Shadows on A Facebook Wall: When Social Media Obscures Truth (Part 1)
The nature of knowledge, truth and power constantly shift in our online world.
Twitter is rife with trolls, Facebook with fake news and TikTok with misinformation. It’s almost impossible to check in with friends on a social media platform without reading of some disturbing conspiracy. As we’re constantly bombarded with so many contrasting facts, it’s easy to understand why skepticism is on the rise. It’s also easy to believe that what one perceives is all that there is.
When you can read 30+ posts that confirm your point of view, it’s easy to think you’ve done enough research to know the truth. Is this a new phenomenon? I don’t think so. Plato’s Cave Allegory was written in 517BC and it could well apply to the spread of information and conspiracy theories on social media.
Plato’s cave allegory describes a group of prisoners shackled together so that they can only see the cave wall in front of them. Behind the prisoners burns a fire, and behind the fire puppet showmen put on a performance, only the shadows of which are seen on the cave wall by the prisoners. Other shadows are cast by free people going about their daily business. Plato argues that the only truth these prisoners could know is that of the ‘shadows that are [continually] projected on the wall opposite them by the glow of the fire.’ In other words, their knowledge comes only from those in power. Any words the prisoners hear would be attributed to the shadows and the only beings the prisoners would believe in existence, would be the shadows.
This popular allegory has often been used to explain knowledge within the context of education structures. I find it an interesting way to think about social media conspiracy theories.
The theoretical lens of Foucault's ‘truth games’ further helps us navigate the changing nature of knowledge in a world where social media is ubiquitous. Foucault argues that freedom is of a definite, historically produced kind and there is no other kind, as such ‘thought is freedom in relation to what one does’ In this approach, freedom and behaviour in line with ethical beliefs are intrinsically linked. When people live as the sort of person that on reflection they think they ought to be then their conduct is ethical and free.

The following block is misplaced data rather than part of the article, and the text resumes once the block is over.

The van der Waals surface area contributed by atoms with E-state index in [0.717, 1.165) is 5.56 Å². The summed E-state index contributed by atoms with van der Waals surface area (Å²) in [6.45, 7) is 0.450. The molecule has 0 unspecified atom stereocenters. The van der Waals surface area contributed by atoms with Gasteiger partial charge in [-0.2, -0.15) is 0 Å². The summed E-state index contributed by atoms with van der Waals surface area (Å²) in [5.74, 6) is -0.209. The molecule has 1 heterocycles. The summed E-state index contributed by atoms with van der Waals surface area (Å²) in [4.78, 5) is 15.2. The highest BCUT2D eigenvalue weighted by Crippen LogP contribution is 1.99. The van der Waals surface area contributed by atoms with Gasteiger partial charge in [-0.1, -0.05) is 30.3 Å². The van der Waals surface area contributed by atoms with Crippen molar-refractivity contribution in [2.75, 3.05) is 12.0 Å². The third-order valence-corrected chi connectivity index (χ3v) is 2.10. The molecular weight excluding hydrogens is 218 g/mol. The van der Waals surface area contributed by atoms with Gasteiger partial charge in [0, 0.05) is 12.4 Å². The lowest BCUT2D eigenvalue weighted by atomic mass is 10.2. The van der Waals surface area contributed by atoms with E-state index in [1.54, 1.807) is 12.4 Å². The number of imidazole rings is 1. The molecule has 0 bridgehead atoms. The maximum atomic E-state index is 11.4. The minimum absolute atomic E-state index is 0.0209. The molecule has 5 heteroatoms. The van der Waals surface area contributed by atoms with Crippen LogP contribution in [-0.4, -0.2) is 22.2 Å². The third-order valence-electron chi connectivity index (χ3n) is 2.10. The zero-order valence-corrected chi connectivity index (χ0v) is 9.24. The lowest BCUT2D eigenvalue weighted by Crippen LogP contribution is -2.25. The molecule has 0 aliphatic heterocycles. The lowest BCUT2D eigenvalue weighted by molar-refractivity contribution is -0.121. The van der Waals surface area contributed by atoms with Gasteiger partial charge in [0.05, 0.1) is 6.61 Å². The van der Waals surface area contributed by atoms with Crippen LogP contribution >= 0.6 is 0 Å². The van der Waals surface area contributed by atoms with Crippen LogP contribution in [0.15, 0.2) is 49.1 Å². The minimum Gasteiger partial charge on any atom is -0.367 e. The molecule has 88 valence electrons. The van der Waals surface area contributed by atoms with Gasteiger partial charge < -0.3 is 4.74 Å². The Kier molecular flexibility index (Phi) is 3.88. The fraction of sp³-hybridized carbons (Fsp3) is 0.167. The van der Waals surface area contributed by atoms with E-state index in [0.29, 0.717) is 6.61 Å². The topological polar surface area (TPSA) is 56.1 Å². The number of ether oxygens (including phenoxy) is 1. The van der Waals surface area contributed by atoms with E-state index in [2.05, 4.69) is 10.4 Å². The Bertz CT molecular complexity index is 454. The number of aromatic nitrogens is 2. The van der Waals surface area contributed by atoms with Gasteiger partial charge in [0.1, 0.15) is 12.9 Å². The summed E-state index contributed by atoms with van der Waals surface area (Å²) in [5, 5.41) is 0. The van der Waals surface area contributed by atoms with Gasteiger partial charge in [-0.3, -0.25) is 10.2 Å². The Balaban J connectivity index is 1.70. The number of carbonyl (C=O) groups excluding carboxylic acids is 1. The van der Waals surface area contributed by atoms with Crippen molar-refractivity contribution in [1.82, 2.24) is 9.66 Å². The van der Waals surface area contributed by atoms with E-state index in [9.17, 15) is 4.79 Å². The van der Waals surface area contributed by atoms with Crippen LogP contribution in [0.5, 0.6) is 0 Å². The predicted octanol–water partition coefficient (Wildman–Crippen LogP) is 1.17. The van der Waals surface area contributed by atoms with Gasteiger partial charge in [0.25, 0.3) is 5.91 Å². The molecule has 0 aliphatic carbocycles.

The problem is then when those ethics clash as the individual has to situate their ethical stance within society as it is, and not simply as they understand it to be. At this stage Foucauldian truth games kick in. Truth-games of the Foucauldian definition are:
‘a set of rules by which truth is produced...a set of procedures that lead to a certain result, which, on the basis of its principles and rules of procedure, may be considered valid or invalid’
By nature, truth games may only be declared won or lost only once they are over, they can also be conducted badly and interminably.
These truth games are everywhere. They contribute to online illusions, and put forward the argument that for there to be an illusion or truth of positionality, there must be an objective truth behind the shadows. We will briefly explore the problem of conspiracy theories by considering who controls and regulates the communication of truth and how they gain power to do so.
Truth-Games and Plato’s Cave
In Plato’s cave allegory, the prisoners mistake appearance for reality. They believe the shadows to be real because they don’t know about the puppet masters, or indeed any life behind the wall. When the prisoners discuss a tree or a wolf, they discuss the shadow rather than the object itself, but believe that what they see is all there is. If the prisoners were to turn their heads they would see their mistake. This metaphor applies well to the world of social media. Many prisoners to their screens, click a tweet or share an Instagram infographic believing it to be the entire truth on a subject. To turn their heads would mean to examine the source of the information in order to discover metadata which would help to process what they see into useful knowledge of the truth. But what is truth?